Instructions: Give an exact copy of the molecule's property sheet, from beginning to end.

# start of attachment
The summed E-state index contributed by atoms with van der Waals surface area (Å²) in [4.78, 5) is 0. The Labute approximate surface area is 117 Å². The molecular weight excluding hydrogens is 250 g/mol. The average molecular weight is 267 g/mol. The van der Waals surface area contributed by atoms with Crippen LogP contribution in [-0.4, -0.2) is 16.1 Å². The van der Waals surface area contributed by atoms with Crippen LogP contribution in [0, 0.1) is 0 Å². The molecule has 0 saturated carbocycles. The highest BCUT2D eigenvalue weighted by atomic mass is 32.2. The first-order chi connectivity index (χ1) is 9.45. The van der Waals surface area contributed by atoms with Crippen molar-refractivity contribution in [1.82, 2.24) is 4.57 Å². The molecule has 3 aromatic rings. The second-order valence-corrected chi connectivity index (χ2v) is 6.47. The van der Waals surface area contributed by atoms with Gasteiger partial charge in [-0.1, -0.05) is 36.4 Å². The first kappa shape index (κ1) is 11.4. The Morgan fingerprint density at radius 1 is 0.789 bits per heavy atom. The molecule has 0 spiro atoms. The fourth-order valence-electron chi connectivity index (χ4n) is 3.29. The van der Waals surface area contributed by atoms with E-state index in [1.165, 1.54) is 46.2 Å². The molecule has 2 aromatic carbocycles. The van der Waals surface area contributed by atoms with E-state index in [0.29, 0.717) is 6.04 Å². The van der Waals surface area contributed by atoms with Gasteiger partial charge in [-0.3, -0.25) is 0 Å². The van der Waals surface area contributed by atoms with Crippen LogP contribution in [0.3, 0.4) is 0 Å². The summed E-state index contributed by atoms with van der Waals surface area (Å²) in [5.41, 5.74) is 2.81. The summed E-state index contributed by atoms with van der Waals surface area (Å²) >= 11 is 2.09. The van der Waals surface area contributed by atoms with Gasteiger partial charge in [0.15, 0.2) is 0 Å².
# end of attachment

The summed E-state index contributed by atoms with van der Waals surface area (Å²) in [4.78, 5) is 0. The Labute approximate surface area is 117 Å². The molecular weight excluding hydrogens is 250 g/mol. The average molecular weight is 267 g/mol. The van der Waals surface area contributed by atoms with Crippen LogP contribution in [-0.4, -0.2) is 16.1 Å². The van der Waals surface area contributed by atoms with Crippen LogP contribution in [0, 0.1) is 0 Å². The molecule has 0 saturated carbocycles. The highest BCUT2D eigenvalue weighted by atomic mass is 32.2. The first-order chi connectivity index (χ1) is 9.45. The van der Waals surface area contributed by atoms with Crippen molar-refractivity contribution in [1.82, 2.24) is 4.57 Å². The molecule has 3 aromatic rings. The second-order valence-corrected chi connectivity index (χ2v) is 6.47. The van der Waals surface area contributed by atoms with Gasteiger partial charge in [-0.1, -0.05) is 36.4 Å². The first kappa shape index (κ1) is 11.4. The Morgan fingerprint density at radius 1 is 0.789 bits per heavy atom. The molecule has 0 spiro atoms. The fourth-order valence-electron chi connectivity index (χ4n) is 3.29. The van der Waals surface area contributed by atoms with E-state index in [1.165, 1.54) is 46.2 Å². The molecule has 2 aromatic carbocycles. The van der Waals surface area contributed by atoms with E-state index in [0.29, 0.717) is 6.04 Å². The van der Waals surface area contributed by atoms with Gasteiger partial charge in [-0.3, -0.25) is 0 Å². The van der Waals surface area contributed by atoms with Crippen LogP contribution in [0.3, 0.4) is 0 Å². The summed E-state index contributed by atoms with van der Waals surface area (Å²) in [5.41, 5.74) is 2.81. The summed E-state index contributed by atoms with van der Waals surface area (Å²) >= 11 is 2.09. The van der Waals surface area contributed by atoms with Gasteiger partial charge in [0.15, 0.2) is 0 Å².